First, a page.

Christian Nationalists’ identity dilemmas

As the election season heats up, Christian nationalism is again in the headlines and even in movie marquees (with the new film, God and Country ), but researchers are increasingly divided about the strength and even the identity of the diffuse movement. A new study from the Public Religion Research Institute (PRRI), in cooperation with the Brookings Institution, follows the original approach many scholars have developed to study Christian nationalism, assessing the extent of its support by measuring agreement with five statements, such as that “the U.S. government should declare America a Christian nation” and “U.S. laws should be based on Christian values.” Using such criteria, the study finds 3 in 10 Americans expressing some sympathy for Christian nationalism. It then goes on to gauge this support in a state-by-state breakdown. Among those states drawing 45 to 50 percent of supporters to its principles were Mississippi, North Dakota, Alabama, West Virginia, and Louisiana, while the least supportive states were Massachusetts (18 percent), Maryland (19 percent), New York (19 percent), and New Jersey (20 percent). At a webinar on the survey in late February, which RW attended, PRRI director Robert Jones said that the percentage of Christian nationalist sympathizers has changed little since 2022.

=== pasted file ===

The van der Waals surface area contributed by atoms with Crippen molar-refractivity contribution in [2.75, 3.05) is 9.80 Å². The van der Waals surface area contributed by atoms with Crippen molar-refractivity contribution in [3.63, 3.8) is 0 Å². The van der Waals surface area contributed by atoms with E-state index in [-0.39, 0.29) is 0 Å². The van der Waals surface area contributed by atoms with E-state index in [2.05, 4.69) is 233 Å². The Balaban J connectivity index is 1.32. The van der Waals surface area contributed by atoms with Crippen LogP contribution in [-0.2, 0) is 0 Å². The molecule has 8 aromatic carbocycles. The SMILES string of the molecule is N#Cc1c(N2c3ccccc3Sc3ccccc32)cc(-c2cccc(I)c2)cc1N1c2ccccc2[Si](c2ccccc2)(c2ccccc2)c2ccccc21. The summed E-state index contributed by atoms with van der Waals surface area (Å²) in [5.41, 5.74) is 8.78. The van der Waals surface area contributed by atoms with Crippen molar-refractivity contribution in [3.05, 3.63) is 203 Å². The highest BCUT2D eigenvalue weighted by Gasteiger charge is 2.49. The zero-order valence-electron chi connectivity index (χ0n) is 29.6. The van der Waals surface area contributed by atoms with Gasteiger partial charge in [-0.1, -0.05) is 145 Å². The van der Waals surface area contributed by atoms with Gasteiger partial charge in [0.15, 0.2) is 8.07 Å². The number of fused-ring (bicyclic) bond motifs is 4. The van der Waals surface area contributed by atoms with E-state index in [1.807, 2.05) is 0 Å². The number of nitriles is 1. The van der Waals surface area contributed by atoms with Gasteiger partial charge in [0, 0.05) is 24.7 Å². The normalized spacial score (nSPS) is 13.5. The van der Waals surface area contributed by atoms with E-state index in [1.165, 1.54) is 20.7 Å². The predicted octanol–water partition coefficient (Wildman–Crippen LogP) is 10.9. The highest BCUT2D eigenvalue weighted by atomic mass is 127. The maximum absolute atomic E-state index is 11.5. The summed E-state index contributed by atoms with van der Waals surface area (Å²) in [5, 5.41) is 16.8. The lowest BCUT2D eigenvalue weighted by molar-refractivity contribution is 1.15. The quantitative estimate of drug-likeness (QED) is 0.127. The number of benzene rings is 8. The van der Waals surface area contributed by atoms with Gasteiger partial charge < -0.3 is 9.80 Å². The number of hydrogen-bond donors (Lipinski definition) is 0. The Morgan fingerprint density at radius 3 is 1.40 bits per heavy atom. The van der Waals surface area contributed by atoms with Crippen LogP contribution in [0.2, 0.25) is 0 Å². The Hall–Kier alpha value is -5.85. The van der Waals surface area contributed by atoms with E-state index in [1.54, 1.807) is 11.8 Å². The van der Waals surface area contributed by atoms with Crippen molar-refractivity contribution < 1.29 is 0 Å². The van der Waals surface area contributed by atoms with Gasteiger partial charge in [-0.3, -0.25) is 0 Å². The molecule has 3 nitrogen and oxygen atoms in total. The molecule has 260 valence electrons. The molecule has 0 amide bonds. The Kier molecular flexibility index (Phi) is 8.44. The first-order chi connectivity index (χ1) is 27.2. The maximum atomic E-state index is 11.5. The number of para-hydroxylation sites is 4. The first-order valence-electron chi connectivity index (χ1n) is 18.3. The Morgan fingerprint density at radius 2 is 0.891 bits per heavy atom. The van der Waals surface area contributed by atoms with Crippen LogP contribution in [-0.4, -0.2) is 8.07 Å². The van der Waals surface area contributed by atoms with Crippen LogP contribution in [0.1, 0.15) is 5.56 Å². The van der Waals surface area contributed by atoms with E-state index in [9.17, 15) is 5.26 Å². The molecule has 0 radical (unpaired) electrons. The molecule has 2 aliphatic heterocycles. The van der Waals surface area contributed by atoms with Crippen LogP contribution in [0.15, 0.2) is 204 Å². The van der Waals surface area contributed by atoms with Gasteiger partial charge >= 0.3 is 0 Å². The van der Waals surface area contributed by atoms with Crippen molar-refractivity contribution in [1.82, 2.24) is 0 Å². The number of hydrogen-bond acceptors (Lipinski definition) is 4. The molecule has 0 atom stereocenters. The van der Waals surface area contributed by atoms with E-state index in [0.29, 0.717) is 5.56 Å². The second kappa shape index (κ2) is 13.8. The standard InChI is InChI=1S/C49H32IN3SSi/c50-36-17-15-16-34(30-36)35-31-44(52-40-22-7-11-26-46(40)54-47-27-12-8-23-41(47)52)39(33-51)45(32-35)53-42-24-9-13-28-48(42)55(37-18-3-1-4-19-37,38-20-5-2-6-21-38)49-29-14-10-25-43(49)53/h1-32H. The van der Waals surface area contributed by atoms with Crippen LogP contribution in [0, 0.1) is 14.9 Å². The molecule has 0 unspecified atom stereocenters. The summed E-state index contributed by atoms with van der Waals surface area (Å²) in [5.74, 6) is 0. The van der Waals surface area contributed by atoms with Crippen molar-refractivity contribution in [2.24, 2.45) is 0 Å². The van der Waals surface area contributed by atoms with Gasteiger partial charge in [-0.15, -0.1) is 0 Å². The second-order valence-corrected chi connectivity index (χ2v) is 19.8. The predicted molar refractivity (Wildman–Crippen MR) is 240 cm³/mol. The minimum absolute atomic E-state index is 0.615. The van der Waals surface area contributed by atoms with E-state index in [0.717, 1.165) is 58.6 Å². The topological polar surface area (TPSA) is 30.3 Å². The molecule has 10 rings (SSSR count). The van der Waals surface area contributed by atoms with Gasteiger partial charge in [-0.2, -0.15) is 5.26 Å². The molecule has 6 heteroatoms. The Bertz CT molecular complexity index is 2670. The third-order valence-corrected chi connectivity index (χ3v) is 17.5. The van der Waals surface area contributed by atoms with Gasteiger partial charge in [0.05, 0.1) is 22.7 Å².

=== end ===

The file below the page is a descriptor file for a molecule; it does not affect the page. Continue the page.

Source: Kelly Kanayama / Medium.

The study used the same categories of protagonists and antagonists used in previous studies, with the most supportive respondents being dubbed “Adherents” (representing 10 percent of the country) and “Sympathizers” (20 percent), and those opposing the statements, “Skeptics” (37 percent) and “Rejecters” (30 percent). These patterns were then tracked according to voting preferences, with red states found to be more likely to sympathize with Christian nationalism than blue states. Fifty-five percent of those who voted for Donald Trump in 2020 are said to be Christian nationalists. As for Christian nationalists’ religious makeup, white evangelicals make up 66 percent and Hispanic Protestants 55 percent of this group, with many of them drawn to charismatic and Pentecostal prophetic and prosperity teachings. The report does not elaborate on how its characterization of white Christian nationalism relates to its growing Hispanic expression, except in finding that Latinos were less opposed to immigration. African-Americans showed the highest rate of Christian nationalist support, but the report argues that such support is not tied to voting Republican or for Trump. Contrary to other research, the survey found that Christian nationalists were more likely to be regular church attenders than “cultural evangelicals.”

Discussants in the webinar reporting the survey’s results clearly struck a note of alarm about these findings. The survey’s state-based focus and analysis intends to help people monitor Christian nationalism’s impact on voting outcomes in primary and general elections, according to panelist and political scientist Andrew Whitehead. Christian nationalism, as defined by the study, was portrayed as an authoritarian and violent threat to pluralistic democracy, with Whitehead saying that if they have their way, white Christian nationalists will make non-Christian, non-white, and non-heterosexual Americans into “second class citizens.” Meanwhile, fellow panelist and progressive journalist Katherine Stewart pointed to the recent Alabama court decision against In Vitro Fertilization (IVF) and argued that it is “just one more part of the [Christian nationalist] march to go after people’s rights” that started with the pro-life movement.